3 years ago

Buyid Silk and the Tale of Bibi Shahrbanu: Identification of Biomarkers of Artificial Aging (Forgery) of Silk

Buyid Silk and the Tale of Bibi Shahrbanu: Identification of Biomarkers of Artificial Aging (Forgery) of Silk
Christopher M. Rollman, Mehdi Moini
Buyid silk forgery is one of the most famous silk forgeries in the world. In 1924–1925, excavation of the Bibi Shahrbanu site in Iran unearthed several silk textiles. The silks were thought to be of the Buyid period (934–1062 BCE) of the Persian Empire and have since been known as the “Buyid silks”. In the 1930s, more silk appeared and was reported as being from the Buyid period as well. Controversy over the authenticity of these silks escalated after the purchase of the silks by museums throughout the world. Extensive investigations of several of these silks have been conducted over the years with respect to iconography, weaving patterns, dyes/mordant, style, and even radiocarbon dating. It was found that most of the silks are not from Buyid period. To test the authenticity of these silk fabrics, the recently developed silk dating technique using amino acid racemization (AAR) in conjunction with capillary electrophoresis mass spectrometry was applied to 13 Buyid silk specimens from the Textile Museum collections. Among these silk specimens, the AAR ratios of only one specimen were consistent with authentic silk fabrics collected from various museums. In addition, the aspartic acid racemization ratio of this specimen was also consistent with its 14C dating. The other “Buyid silks” showed excessive levels of amino acid racemization not only for aspartic acid, but also for phenylalanine and tyrosine, inconsistent with racemization rates of these amino acids in authentic historical silk fabrics. Treatment of modern silk with a base at different pH and temperature reproduced the AAR pattern of the Buyid silks, implying that chemical treatment with a base at relatively high temperatures was perhaps the method used to artificially age these fabrics. The results imply that the racemization ratios of aspartic acid, phenylalanine, and tyrosine can be used as biomarkers for identification of naturally versus artificially aged silk.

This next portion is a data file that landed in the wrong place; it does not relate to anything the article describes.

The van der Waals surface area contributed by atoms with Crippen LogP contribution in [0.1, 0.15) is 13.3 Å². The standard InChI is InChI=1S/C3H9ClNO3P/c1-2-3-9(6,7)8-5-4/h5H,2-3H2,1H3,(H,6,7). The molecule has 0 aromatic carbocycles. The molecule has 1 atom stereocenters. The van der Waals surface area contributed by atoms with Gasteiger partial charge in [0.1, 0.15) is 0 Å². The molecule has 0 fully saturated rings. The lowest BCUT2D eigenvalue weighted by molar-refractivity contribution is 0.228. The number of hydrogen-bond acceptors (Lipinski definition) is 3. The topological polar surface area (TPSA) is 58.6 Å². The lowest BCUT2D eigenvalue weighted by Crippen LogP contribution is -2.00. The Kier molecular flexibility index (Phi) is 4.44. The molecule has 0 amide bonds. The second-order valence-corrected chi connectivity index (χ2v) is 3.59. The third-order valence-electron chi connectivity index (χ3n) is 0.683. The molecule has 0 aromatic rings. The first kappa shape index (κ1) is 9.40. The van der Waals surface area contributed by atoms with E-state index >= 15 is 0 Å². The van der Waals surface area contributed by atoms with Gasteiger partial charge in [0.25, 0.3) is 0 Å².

Publisher URL: http://dx.doi.org/10.1021/acs.analchem.7b02854

DOI: 10.1021/acs.analchem.7b02854

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